Indiana became a state in 1816 and Michigan City celebrated its 100th birthday with a Centennial Homecoming on Aug. 21-26, 1916. Continuous vaudeville was offered every day of the event at various “platforms” (locations). A six-episode pageant entitled “The Spirit of the Dunes” was offered on Friday, Aug. 25, at 4 p.m. Episode Two included a portrayal of Robert Glass Cissne (The Fiddler) of Bootjack. Portraying Cissne was Charles Leroy Eddy (well-known violinist of the County).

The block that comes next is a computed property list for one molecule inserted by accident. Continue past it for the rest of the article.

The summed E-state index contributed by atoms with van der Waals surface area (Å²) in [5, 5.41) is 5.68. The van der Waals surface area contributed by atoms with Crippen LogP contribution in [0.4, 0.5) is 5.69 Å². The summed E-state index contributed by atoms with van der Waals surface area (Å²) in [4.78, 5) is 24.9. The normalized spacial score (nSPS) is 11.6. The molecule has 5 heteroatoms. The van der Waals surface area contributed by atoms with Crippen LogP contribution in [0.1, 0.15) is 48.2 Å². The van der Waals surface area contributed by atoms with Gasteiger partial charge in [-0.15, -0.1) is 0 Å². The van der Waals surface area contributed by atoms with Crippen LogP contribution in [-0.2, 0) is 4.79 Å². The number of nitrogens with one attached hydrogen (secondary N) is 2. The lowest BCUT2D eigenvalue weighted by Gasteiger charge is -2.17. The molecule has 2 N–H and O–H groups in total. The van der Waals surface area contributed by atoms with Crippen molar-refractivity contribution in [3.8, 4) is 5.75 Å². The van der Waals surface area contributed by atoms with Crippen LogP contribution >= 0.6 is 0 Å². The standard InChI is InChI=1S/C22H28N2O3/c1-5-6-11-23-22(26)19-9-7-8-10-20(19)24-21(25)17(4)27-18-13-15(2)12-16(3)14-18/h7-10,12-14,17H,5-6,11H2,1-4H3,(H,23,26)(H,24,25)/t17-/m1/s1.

Cissne was born in Holmes County, Ohio, in 1811, his ancestry dating back to the Huguenots of France, who fled from persecution in that country to free America in the mid-1700s and settled in Pennsylvania. The Cissne Family history is a “thrilling” one including the struggle for American independence and of the pioneer hardships of the severest kind. His grandfather, Joseph, when a lad of 10, was abducted by the Ottawa Indians during one of their raids into Pennsylvania and carried to the headquarters of the tribe on the Maumee River in Ohio, where he was adopted as the chief’s son and held in captivity for about five years when he took advantage and returned to his parental home. Cissne’s mother, Jane Glass, had a most eventful history. When Jane was 15 years old, in 1793, the family consisting of her father and mother and three children started out to find and build a home in the forests of Kentucky. On their way through Ohio, their camping place was attacked by Indians during the night. The father and one of the children were killed while the mother with Jane and a son, Robert, aged 10 were carried way. The mother was never heard of afterward but Jane and her brother were taken to the Ottawa village on the Maumee. She was later smuggled away by a French fur trader and taken to Detroit where she lived with a family named Hurt and where she later married John Cissne (becoming the parents of Robert Glass Cissne).